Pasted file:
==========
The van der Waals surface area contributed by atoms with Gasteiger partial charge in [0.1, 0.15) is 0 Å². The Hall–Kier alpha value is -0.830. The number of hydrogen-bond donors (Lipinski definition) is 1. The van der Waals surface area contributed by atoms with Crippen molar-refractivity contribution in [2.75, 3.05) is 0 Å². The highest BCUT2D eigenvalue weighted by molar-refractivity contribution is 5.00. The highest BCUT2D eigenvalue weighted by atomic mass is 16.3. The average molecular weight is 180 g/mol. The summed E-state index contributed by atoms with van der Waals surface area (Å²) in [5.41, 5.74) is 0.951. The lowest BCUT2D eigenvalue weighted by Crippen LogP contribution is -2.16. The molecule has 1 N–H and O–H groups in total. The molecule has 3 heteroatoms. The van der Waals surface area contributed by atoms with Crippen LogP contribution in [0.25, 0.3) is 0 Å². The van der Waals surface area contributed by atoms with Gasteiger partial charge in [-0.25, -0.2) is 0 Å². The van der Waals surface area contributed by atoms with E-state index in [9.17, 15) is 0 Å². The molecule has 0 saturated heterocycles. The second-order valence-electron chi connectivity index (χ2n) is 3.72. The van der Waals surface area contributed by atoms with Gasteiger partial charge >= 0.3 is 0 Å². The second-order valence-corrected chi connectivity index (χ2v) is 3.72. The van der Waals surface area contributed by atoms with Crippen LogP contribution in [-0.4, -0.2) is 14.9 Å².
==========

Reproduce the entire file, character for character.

The van der Waals surface area contributed by atoms with Gasteiger partial charge in [0.1, 0.15) is 0 Å². The Hall–Kier alpha value is -0.830. The number of hydrogen-bond donors (Lipinski definition) is 1. The van der Waals surface area contributed by atoms with Crippen molar-refractivity contribution in [2.75, 3.05) is 0 Å². The highest BCUT2D eigenvalue weighted by molar-refractivity contribution is 5.00. The highest BCUT2D eigenvalue weighted by atomic mass is 16.3. The average molecular weight is 180 g/mol. The summed E-state index contributed by atoms with van der Waals surface area (Å²) in [5.41, 5.74) is 0.951. The lowest BCUT2D eigenvalue weighted by Crippen LogP contribution is -2.16. The molecule has 1 N–H and O–H groups in total. The molecule has 3 heteroatoms. The van der Waals surface area contributed by atoms with Crippen LogP contribution in [0.25, 0.3) is 0 Å². The van der Waals surface area contributed by atoms with Gasteiger partial charge in [-0.25, -0.2) is 0 Å². The van der Waals surface area contributed by atoms with E-state index in [9.17, 15) is 0 Å². The molecule has 0 saturated heterocycles. The second-order valence-electron chi connectivity index (χ2n) is 3.72. The van der Waals surface area contributed by atoms with Gasteiger partial charge >= 0.3 is 0 Å². The second-order valence-corrected chi connectivity index (χ2v) is 3.72. The van der Waals surface area contributed by atoms with Crippen LogP contribution in [-0.4, -0.2) is 14.9 Å².